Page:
AAAAI: Live Attenuated Flu Vaccine Appears Safe for Children with Egg Allergies and Asthma

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Research suggests health department guidelines may be overly restrictive

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Researchers in London have found that the live attenuated influenza vaccine (LAIV) may be perfectly safe for children who suffer from egg allergies or children with well-controlled asthma.

LAIV is an intranasal vaccine administered via the nose and licensed for use in children. As part of the SNIFFLE study, researchers administered 433 doses of LAIV to 282 children with egg allergy, two thirds of whom had a physician-diagnosis of asthma/recurrent wheezing. Almost half of these children had severe egg allergies, having previously experienced anaphylactic reactions to egg.

No systemic allergic reactions occurred with the egg-allergic children. Similarly, no increase in significant respiratory symptoms were seen in the children with asthma or a history of recurrent wheezing. Not a single child who participated in the study required medical intervention beyond routine treatments. “The data imply that LAIV is safe for use in children with egg allergy and well-controlled asthma,” first author Paul J. Turner, FRACP, PhD, with the Imperial College London, said.

“The SNIFFLE project has demonstrated that it is very likely that the LAIV vaccine would not cause allergic reactions due to the egg content in the vaccine, even in children with previous anaphylaxis to egg. Furthermore, we did not see children with well-controlled asthma experience lower airway symptoms following vaccination more than that reported for non-asthmatic, low risk children,” he explained.

Guidelines from the US, Canada, and UK recommend annual influenza vaccination of children, including those with egg allergy. However, this vaccine contains egg protein and current guidance suggests it should not be used in children with egg allergy. Furthermore, North American guidelines recommend against its use in children with asthma.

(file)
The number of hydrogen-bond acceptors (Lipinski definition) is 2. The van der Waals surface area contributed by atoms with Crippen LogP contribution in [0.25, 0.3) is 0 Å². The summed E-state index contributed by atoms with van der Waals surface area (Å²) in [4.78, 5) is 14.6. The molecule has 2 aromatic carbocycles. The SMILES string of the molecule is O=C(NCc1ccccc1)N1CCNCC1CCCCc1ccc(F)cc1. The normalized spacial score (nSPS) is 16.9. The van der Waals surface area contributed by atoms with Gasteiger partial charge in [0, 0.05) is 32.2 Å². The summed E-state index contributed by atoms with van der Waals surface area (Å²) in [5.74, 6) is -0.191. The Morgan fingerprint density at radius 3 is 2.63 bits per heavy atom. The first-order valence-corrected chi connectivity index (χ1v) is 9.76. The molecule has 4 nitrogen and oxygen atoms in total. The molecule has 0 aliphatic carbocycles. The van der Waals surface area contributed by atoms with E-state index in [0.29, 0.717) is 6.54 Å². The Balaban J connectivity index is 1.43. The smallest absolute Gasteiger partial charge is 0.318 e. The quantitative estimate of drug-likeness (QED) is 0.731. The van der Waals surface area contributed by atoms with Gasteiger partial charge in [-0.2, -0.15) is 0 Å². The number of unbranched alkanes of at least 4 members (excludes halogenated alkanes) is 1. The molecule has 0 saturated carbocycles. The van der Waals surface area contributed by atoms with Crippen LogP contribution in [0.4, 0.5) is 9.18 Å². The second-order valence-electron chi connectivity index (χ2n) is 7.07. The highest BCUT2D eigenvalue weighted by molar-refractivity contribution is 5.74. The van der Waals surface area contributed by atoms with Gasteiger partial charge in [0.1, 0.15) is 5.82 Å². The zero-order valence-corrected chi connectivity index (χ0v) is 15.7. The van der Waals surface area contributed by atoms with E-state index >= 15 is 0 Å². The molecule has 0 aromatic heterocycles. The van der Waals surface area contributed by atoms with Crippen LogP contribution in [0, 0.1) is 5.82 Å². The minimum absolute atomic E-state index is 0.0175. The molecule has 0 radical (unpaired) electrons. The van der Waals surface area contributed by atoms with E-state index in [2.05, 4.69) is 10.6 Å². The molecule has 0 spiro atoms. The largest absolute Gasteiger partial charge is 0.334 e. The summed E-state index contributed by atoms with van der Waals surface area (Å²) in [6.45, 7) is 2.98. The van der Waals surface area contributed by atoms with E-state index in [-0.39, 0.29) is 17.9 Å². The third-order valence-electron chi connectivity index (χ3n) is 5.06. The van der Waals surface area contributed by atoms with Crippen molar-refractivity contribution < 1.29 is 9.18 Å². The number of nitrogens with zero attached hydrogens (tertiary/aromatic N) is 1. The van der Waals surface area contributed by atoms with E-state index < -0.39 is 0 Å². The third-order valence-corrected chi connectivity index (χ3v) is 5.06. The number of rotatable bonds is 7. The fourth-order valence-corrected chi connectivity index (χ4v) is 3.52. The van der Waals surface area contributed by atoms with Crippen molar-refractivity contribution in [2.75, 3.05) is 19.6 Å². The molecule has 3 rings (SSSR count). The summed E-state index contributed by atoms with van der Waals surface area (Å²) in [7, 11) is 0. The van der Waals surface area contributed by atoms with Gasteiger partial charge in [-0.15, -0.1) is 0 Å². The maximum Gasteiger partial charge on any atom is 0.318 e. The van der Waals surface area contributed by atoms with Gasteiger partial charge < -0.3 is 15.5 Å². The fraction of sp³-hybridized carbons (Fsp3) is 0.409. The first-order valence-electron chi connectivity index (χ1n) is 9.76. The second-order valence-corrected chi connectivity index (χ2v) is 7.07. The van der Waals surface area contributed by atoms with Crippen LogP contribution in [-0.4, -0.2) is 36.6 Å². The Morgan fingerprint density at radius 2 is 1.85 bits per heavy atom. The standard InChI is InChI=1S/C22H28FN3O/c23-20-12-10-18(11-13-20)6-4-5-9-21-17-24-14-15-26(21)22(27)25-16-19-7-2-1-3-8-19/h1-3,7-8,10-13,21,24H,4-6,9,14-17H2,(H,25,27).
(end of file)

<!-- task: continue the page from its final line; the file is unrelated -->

The current guidelines are based on legitimate concerns, but an absence of evidence. “We need data to address these issues and provide the evidence that the vaccine is safe in these children. To a large extent, the SNIFFLE study is the first large-trial to provide the safety data needed.”

“Children with reactive airways disease are at higher risk of severe influenza infection. Egg allergic children often have reactive airways disease - 67% in the SNIFFLE study - so our data goes a long way to providing the reassurance needed to parents and healthcare professionals that LAIV is safe in these children,” Turner explained.

On a lighter note, Turner also points out that LAIV is needle-free, which is certainly something children, parents and pediatricians can be happy for.

The study was published on February 13, 2015 in The Journal of Allergy and Clinical Immunology (JACI), an official journal of the American Academy of Allergy, Asthma & Immunology (AAAAI). SNIFFLE study investigators are comprised of researchers from the UK and Australia.

More information on egg allergies and asthma is available at the AAAAI website. The full study can be accessed through the JACI.

The AAAAI represents allergists, asthma specialists, clinical immunologists, allied health professionals and others with a special interest in the research and treatment of allergic and immunologic diseases. Established in 1943, the AAAAI has more than 6,800 members in the United States, Canada and 72 other countries. The AAAAI’s Find an Allergist/Immunologist service is a trusted resource to help you find a specialist close to home.

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